AAC 2015

The first annual Afghan-American Conference was held in April 2015 at UC Berkeley in Berkeley, California. Below are highlights from our first annual conference.

Participant Testimonials

We asked participants of AAC 2015 to reflect on what they learned and how they planned on implementing their takeaways into their lives and community.

"I've learned the power of social learning. I've deepened my knowledge and understanding and as a result I've made an effort to put it into action when it comes to relations with my family and friends. The conference has brought me to answer questions I would have never thought to ask in the first place."

- Helai Nawabi, Riverside, California

"One of the main issues that I [became aware of] was the lack of guidance and encouragement our Afghan-American youth have to pursue a higher education. Given this issue, I worked together with fellow AAC participants and established the Afghan Mentorship Program (AMP). AMP is a nation-wide mentorship program that provides students with free assistance throughout their educational career. We look forward to further expanding AMP and getting more AAC participants to partake in our program."

- Omar Noorzay, Los Angeles, California

"At AAC 2015, I learned that if we pool our experiences, skill sets, and backgrounds together, we have an abundance of resources to make the differences we wish to see within ourselves and our community at large. AAC 2015 was a huge inspiration to me—I never thought I would meet so many accomplished individuals within my community.  It motivates me and challenges me to grow as a person. From the mentorship programs, to the wellness plans, to the informative panels, to the invaluable network created, it really brought about so many positive changes and relationships in my life. With some of the people I've met through AAC, I've had discussions of starting businesses and with others, conversations of traveling and volunteering. It's really been life-changing and I'm excited to see how much more is in store from the new members of 2016."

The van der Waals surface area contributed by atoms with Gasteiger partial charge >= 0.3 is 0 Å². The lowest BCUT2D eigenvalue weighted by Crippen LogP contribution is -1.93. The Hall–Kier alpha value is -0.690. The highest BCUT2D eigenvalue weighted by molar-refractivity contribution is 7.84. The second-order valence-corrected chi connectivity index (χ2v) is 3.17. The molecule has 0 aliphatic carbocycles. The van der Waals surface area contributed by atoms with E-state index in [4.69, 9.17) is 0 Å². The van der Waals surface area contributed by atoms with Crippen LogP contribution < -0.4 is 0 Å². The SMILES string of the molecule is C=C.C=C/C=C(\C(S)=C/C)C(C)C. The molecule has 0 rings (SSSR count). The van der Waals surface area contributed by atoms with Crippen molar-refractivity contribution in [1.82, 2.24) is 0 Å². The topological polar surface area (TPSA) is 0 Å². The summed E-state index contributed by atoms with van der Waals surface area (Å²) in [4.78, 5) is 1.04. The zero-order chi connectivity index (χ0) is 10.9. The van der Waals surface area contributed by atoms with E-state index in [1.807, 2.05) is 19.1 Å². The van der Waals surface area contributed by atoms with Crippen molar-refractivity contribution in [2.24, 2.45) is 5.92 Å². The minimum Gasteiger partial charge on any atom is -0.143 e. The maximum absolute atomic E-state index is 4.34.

- Sabrina Salemi, New York, New York

"I  learned a lot from the voices of the girls at the conference. I didn't even realize my own hypocrisy in the ways I thought Afghan girls should be versus how I act myself. I was pretty ashamed of that, but it opened up my eyes to work towards being non-judgmental in regards to that. That in itself was a major take away point, and it greatly changed my perspective since leaving. I was actually very happy to hear many issues the males and females in our culture experience so that we can work towards resolving them together while establishing a strong sense of identity."

- Anonymous

Outcomes & Projects

Since AAC 2015, participants have formed nearly a dozen different projects connecting Afghan-Americans nationwide. These independent projects are the true testament to AAC’s lasting success. Below, we highlight four such projects that were formed through the relationships and ideas forged at AAC:

Photo Gallery